Green Bay, Wisconsin
The book: "I Think I'll Drop You off in
Green Bay Wisconsin during Packer weekend -a weekend when the Packers were
playing at home - was one of the most committed forms of drunkenness I had ever
experienced. The plethora of bars that lined the streets of the town offered
beer, beer, and more beer. These weren't the sorts of places where one saunters
up to the bar and orders a gin ricky.
The evening actually began in Manitowoc, Wisconsin, on the exit ramp off the
ferry from Ludington, Michigan. As a hitchhiker, I believe I was the only person
on the boat who had made the crossing of Lake Michigan as a walk-on and
walk-off. As I considered how I was going to get beyond the place where the
ferry would leave me, I remember looking out over the Wisconsin shoreline awash
in the bright yellow and greens of sunflowers -row upon row, field after field-
growing as I had only known corn to grow, now in full bloom and ready for
Upon exiting the ferry, I somewhat arbitrarily chose a direction and stuck
out my thumb as I had been doing for months now and for more than 3,000 miles of
American highway. A car with a broken muffler that barely looked like it was
going to make it slowed and then stopped. Green Bay was where the driver was
heading and was that all right? And, oh, by the way, did I want a beer?
I was not planning to write a book when I began hitchhiking across the United
States. After graduating from college and somehow managing to scrape together
about $800 by sealing driveways in Rochester, New York, hitchhiking seemed the
only way I could afford to see the country.
Leaving from Burlington, North Carolina, I soon learned that having a
destination and an expected arrival or departure time were futile pursuits. The
art of hitchhiking involved going wherever the ride was going, and on that
particular day, it was going to Green Bay, Wisconsin.
Unlike any other form of travel, hitchhiking forces an immediacy with the
person with whom you are driving. Your safety depends on figuring out who is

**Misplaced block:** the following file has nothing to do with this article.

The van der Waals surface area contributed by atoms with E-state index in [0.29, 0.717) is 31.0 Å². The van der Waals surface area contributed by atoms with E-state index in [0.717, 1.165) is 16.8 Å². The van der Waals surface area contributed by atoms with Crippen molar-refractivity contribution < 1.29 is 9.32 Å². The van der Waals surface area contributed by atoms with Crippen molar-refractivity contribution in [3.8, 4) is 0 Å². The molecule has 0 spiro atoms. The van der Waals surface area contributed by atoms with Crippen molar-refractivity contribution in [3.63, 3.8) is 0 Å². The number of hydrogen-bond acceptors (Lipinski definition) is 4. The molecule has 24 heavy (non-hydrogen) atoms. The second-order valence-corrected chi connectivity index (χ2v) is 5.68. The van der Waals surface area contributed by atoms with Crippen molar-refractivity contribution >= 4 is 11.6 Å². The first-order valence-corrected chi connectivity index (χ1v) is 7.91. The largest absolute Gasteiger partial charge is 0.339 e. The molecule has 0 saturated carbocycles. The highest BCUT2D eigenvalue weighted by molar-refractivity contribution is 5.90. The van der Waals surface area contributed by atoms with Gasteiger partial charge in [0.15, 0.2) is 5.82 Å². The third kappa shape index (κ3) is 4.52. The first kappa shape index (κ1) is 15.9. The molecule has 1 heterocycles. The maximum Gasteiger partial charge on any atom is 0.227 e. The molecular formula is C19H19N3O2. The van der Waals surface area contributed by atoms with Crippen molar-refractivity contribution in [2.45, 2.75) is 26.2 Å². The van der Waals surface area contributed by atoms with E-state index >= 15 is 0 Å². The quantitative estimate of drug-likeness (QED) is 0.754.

beside you and reacting to them accordingly. It is unlike any form of travel
where you control your own destiny by purchasing a ticket or by closing your
door to the rest of the world.
By the time trip was over, I would have been gone for more than six months
and traveled 8,000 miles. In all that time, I would have slept only once in a
hotel room. The rest of the time I slept in trains, on the side of the road, in
a few selected campgrounds, but mostly in the homes of the people I had come to
What interested me the most about the trip were the reasons people would pick
up a hitchhiker, and why they were so likely to confide in me, a perfect
stranger, the details of their lives that they hid from everyone else. In this
particular trip into Green Bay, I spent several days with the driver and his
girlfriend. For him, I was a new perspective, a way of seeing things in his life
that he may have felt on some level, but that he wasn't quite sure of. By the
time I left, everything had changed. Whether he knew it at the time, the desire
to effect that change was probably the reason he had decided to bring a complete
stranger into the heart of his life.
I wrote the book years later to enshrine my experiences on the road, but more
importantly, to figure out what had changed about me from having spent six
months never knowing where I would be sleeping that night. I began writing in
the third person about halfway through the book, both to see my experience from
the point of view of the people I had encountered, and also because I had grown
weary and self-conscious about writing in the first person for so many miles.
"I Think I'll Drop You off in Deadwood"